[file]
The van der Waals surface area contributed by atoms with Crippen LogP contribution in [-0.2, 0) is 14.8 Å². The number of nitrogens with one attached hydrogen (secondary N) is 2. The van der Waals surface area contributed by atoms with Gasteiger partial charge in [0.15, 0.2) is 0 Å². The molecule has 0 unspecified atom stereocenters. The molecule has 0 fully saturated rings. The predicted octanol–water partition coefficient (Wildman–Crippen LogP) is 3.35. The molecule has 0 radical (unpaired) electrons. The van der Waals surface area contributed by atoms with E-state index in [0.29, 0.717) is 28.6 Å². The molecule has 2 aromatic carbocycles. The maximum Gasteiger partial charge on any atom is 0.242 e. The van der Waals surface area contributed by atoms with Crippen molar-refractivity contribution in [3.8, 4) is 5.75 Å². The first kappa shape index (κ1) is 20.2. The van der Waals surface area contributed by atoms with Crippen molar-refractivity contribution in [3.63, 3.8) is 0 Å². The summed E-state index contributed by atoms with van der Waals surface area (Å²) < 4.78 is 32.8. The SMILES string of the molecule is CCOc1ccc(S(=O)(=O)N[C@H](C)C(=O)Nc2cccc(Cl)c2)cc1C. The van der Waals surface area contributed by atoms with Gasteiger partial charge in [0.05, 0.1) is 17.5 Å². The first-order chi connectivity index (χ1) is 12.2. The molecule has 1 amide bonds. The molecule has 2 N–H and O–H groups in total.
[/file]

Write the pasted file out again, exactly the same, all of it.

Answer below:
The van der Waals surface area contributed by atoms with Crippen LogP contribution in [-0.2, 0) is 14.8 Å². The number of nitrogens with one attached hydrogen (secondary N) is 2. The van der Waals surface area contributed by atoms with Gasteiger partial charge in [0.15, 0.2) is 0 Å². The molecule has 0 unspecified atom stereocenters. The molecule has 0 fully saturated rings. The predicted octanol–water partition coefficient (Wildman–Crippen LogP) is 3.35. The molecule has 0 radical (unpaired) electrons. The van der Waals surface area contributed by atoms with E-state index in [0.29, 0.717) is 28.6 Å². The molecule has 2 aromatic carbocycles. The maximum Gasteiger partial charge on any atom is 0.242 e. The van der Waals surface area contributed by atoms with Crippen molar-refractivity contribution in [3.8, 4) is 5.75 Å². The first kappa shape index (κ1) is 20.2. The van der Waals surface area contributed by atoms with Crippen molar-refractivity contribution in [3.63, 3.8) is 0 Å². The summed E-state index contributed by atoms with van der Waals surface area (Å²) < 4.78 is 32.8. The SMILES string of the molecule is CCOc1ccc(S(=O)(=O)N[C@H](C)C(=O)Nc2cccc(Cl)c2)cc1C. The van der Waals surface area contributed by atoms with Gasteiger partial charge in [0.05, 0.1) is 17.5 Å². The first-order chi connectivity index (χ1) is 12.2. The molecule has 1 amide bonds. The molecule has 2 N–H and O–H groups in total.